“We observed that almost on a daily basis, media depictions of Muslims are extremely negative,” Ramasubramanian says. “Almost without exception, they are portrayed in stereotypical ways as violent, criminal and extreme. Islamophobia is on the rise and even some American political leaders have expressed hateful sentiments towards Muslims.”

The researchers found a correlation between people who rely on media depictions of Muslims and having negative attitudes, versus those with direct interactions who were less likely to view Muslims negatively.

“Our findings show that individuals who rely on the media for information on Muslims have greater negative emotions toward Muslims and increased perceptions of Muslims as aggressive, which in turn leads to support for civil restrictions against Muslims and military actions against Muslim countries,” says Ramasubramanian, who studies media psychology and cultural diversity, especially the effects of media stereotypes on users’ attitudes, emotions, and policy support towards marginalized groups.

There’s more, after the jump. . . Continue reading

Quote of the day: GOP institutionalized racism

From Corey Robin, author and professor of political science at Brooklyn College and the CUNY Graduate Center, writing at his blog:

In this election, we have the opportunity to repudiate not only Donald Trump but Trumpism, and not only Trumpism but the entire apparatus that gave us this man and this moment. That apparatus is the Republican Party and the modern conservative movement. The movement and the party that gave us the Southern Strategy, that made white supremacy the major dividing line between the two parties, that race-baited its way to the free market as the dominant ideology of our time, that made hysterical, revanchist militarism the common sense of bipartisanship, that helped turn the Democratic Party into the shell that it is today (with plenty of assistance of course from people like Bill Clinton), that gave us Donald Trump.

When we pretend that Donald Trump is an utter novelty on the American political scene, when Democratic presidents and Democratic presidential aspirants invoke the reverie of Ronald Reagan against the reality of Donald Trump, when liberal journalists say the contest this year is not between the Republicans and the Democrats but between a normal party and an abnormal formation (with the implication being that if only we could go back to the contests of 2008, 2000, 1992, 1980, 1972, all would be well), we not only commit an offense against history and memory; we not only betray a woeful ignorance of how we came to this pass (and thereby, as the cliche would have it, ensure that we will come to it again); we help shore up, we extend the half-life, of a party and a movement that should be thoroughly smashed and repudiated. (That, incidentally, is what all the great realignments do: they shatter the old regime, they destroy the ideological assumptions and repudiate the interests that have governed for decades, they send the dominant party and its leading emblems into exile.) We make plain our intention to give that party and that movement, even if they should lose in November, a second chance to make their malice and mischief all over again.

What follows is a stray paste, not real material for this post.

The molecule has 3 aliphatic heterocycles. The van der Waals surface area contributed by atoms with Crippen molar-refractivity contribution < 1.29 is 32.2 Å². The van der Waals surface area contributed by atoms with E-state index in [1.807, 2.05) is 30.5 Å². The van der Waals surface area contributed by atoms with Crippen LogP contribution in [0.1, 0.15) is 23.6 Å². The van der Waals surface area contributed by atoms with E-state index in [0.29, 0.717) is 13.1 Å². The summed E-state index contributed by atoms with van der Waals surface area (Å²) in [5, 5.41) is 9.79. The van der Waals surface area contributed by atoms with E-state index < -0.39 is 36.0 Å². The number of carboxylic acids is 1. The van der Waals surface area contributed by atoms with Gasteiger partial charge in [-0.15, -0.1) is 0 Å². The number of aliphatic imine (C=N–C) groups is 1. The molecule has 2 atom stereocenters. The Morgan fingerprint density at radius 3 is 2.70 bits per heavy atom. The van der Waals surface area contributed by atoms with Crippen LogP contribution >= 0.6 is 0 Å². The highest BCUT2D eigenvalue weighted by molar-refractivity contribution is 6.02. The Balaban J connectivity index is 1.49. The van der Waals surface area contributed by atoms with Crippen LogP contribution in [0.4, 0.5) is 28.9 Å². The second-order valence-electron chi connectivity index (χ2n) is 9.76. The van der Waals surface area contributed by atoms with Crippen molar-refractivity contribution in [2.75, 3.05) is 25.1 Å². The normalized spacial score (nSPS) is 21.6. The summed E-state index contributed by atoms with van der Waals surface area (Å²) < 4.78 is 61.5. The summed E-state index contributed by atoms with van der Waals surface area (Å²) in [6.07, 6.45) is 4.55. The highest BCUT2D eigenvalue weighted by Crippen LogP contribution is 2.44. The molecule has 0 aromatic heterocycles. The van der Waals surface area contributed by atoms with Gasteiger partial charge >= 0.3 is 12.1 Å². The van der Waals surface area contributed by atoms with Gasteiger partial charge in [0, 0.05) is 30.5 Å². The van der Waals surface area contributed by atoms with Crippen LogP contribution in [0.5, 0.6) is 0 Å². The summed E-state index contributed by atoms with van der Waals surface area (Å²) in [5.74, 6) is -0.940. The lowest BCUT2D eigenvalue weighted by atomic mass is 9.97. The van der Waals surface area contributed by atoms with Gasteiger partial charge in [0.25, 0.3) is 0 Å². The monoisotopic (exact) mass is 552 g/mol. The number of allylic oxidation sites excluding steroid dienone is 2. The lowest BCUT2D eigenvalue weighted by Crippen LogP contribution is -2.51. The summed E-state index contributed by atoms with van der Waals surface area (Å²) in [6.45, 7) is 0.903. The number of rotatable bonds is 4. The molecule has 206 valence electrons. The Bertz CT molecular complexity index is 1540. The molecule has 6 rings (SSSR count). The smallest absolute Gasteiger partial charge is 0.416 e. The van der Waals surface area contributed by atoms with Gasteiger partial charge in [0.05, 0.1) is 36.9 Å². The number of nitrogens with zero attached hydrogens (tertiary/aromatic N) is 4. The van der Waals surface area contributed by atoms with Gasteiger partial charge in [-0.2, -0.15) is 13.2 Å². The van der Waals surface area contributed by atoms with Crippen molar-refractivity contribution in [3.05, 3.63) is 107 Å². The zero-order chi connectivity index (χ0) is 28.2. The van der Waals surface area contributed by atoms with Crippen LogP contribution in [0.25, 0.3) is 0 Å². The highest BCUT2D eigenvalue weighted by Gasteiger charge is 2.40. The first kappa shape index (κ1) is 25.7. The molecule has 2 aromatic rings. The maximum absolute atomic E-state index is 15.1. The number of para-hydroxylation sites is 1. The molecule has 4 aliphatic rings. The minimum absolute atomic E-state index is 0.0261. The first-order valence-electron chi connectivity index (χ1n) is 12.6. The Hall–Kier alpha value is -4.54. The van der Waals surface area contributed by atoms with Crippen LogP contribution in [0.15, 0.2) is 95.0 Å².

Observations on immigrant support for Trump

From Diego Martinez Lloreda, opinion editor of El Pais, a Colombian national daily newspaper published in Cali, who believes Donald Trump will gain the White House.

In an essay entitled “An Idiot in Power,” he comments on the paradoxical support of many naturalized immigrants for the man who would seemingly be their bitterest foe.

Translated by Watching America:

Many of us in Latin America don’t understand why Trump has so many Latino supporters when he has promised to build a wall separating Texas and Mexico and deport every undocumented Latino he can catch.

The reason is simple: There’s no one more xenophobic than an immigrant who has gotten his or her legal status. It takes a lot to become naturalized in the U.S. and the last thing immigrants seeking citizenship want is an avalanche of new immigrants to compete with.

So Trump not only has the support of the old America, whose credo is the famous Monroe Doctrine: “America for Americans,” but he can also count on the support of thousands of immigrants.

And what’s more, he has the perfect rival. While the Republican business magnate is a symbol of hard-earned success, the kind of person admired most in the nation of Uncle Sam, Clinton belongs to the privileged class who for years has wandered comfortably through the halls of Washington, exactly what the average American detests most.

In summary, the Americans won’t be choosing the candidate most prepared to govern them this November, but simply the one who looks most like them and their idea of what an American is.

It sounds stupid, but that’s how it goes in all elections.